Help Me Make it Through the Night (Shift)

Laura A. Stokowski, RN, MS


January 24, 2012

In This Article

Sleep, Fatigue, and Safety

It bears reminding that many of the worst industrial accidents in history have taken place on the night shift.[18] Over the years, nurse researchers have put their own profession under the microscope and studied the effects of fatigue on performance in nurses. The results have been equivocal, but most point to reduced performance and increased risk for errors and accidents, influencing both patient and personal safety, on the night shift.[23,29,30,31]

Following are some of the effects of fatigue:

  • Slowed reaction time;

  • Attention lapses;

  • Less attention to detail;

  • Compromised problem-solving;

  • Impaired psychomotor skills;

  • Reduced coordination; and

  • More errors of omission.

Fatigue isn't the only subjective symptom experienced by nurses working the night shift. Irritability, forgetfulness, stress, chills, nausea, and eye strain are other common complaints of night-shift nurses that could affect performance or physical and mental well-being.[32] A survey of critical care nurses found that 26% had experienced personal work injuries or near injuries, 16% had been involved in patient safety incidents, and 20% had accidents or near accidents on the drive home -- all believed to be related to fatigue.[32]

Research confirms that the ability to perform tasks declines throughout the night shift, especially during the second half of the shift. The worst performance coincides with the time when body temperature is lowest, at 0400-0600,[33]a finding supported by lower levels of perceived alertness during these hours.[34]Medication errors that occur on the night shift vs the day shift are more often reported to be a consequence of sleepiness.[31]

Even partial sleep deprivation is associated with an increased likelihood of making an error and a decreased likelihood of catching someone else's error.[28]Rotating shifts, especially more rapidly rotating schedules, are associated with increased error rates in nurses.[35] Moreover, the risk for making an error or being involved in an incident increases with of the number of successive night shifts. The risk for an incident at work is 6% higher on the second night shift, 17% higher on the third, and 36% higher on the fourth.[29]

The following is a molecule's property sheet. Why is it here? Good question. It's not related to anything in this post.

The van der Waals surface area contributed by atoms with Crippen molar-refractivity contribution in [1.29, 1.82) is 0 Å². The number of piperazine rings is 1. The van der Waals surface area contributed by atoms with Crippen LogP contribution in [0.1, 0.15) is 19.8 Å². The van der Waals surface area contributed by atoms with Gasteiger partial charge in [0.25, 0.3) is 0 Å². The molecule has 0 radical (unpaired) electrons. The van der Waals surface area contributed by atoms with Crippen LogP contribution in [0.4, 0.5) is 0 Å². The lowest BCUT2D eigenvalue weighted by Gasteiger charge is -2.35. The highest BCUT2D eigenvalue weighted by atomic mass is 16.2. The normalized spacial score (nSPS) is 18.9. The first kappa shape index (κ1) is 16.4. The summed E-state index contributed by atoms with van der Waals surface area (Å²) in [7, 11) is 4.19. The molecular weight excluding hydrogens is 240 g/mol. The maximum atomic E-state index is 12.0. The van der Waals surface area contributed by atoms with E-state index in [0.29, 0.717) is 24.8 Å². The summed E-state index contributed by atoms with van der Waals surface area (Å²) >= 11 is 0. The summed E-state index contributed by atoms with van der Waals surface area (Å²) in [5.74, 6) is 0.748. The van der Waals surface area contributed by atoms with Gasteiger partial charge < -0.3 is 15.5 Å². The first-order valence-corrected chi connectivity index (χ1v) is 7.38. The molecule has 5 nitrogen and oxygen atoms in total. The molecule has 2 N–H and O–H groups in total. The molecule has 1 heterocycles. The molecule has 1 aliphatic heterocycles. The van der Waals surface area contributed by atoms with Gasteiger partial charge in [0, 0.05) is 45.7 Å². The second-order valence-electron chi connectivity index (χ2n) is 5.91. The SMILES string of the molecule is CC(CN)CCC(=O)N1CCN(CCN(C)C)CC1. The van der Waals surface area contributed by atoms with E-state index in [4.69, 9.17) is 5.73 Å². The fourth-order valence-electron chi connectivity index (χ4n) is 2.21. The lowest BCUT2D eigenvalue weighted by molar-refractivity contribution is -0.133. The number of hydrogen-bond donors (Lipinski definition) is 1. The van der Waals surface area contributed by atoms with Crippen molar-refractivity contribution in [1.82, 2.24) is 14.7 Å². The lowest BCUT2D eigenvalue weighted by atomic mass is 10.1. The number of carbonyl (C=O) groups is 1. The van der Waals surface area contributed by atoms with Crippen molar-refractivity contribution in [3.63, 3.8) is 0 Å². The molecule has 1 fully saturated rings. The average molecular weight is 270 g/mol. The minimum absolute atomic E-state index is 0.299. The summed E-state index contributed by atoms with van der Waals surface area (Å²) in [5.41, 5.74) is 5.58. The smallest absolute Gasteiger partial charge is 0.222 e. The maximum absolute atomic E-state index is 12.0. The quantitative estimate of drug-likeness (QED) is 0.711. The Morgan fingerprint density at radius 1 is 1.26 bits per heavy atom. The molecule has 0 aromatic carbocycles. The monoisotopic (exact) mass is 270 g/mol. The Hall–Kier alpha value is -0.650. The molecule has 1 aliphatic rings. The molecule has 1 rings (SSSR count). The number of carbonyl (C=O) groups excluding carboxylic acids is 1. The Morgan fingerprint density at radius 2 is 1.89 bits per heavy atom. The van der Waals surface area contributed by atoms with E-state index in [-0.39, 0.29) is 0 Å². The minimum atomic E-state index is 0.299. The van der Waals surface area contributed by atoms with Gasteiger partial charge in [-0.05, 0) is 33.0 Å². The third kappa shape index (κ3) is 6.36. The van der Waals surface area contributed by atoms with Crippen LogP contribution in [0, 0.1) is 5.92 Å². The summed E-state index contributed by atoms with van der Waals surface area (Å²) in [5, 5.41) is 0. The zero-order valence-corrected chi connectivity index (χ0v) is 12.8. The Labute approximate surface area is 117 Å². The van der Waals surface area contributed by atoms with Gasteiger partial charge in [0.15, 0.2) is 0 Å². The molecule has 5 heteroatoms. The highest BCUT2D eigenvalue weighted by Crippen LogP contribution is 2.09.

Whether these findings are due to increasing sleep deficits on the part of night shift nurses or other factors associated with working nights is not known. Increased errors on the night shift could reasonably result from several factors, such as staff shortages, increased patient-to-nurse ratios, and reduced support and resources during off hours. Admi and colleagues[36] did not find a difference in performance or rates of error between day and night shift nurses, including nurses who were less well-adapted to working nights.

Personal safety is a significant concern for nurses who are fatigued and/or sleepy. Working the night shift has been associated with an increased risk for percutaneous needle punctures, lacerations, and consequent exposure to blood-borne pathogens.[37]Extreme drowsiness while driving or cycling home, including near-miss accidents, has been reported by nurses who work nights.[28,38] The effects of sleep deprivation on mental alertness are similar in magnitude to those seen in people with blood alcohol concentrations over the legal limit.[18]

Substantial interindividual differences in the level of cognitive and performance impairment induced by fatigue are known to exist,[39] making it difficult to predict how much sleep an individual requires to make him or her "safe." Nor is there any consensus on the extent of impairment resulting from a given amount of sleep loss.[18]


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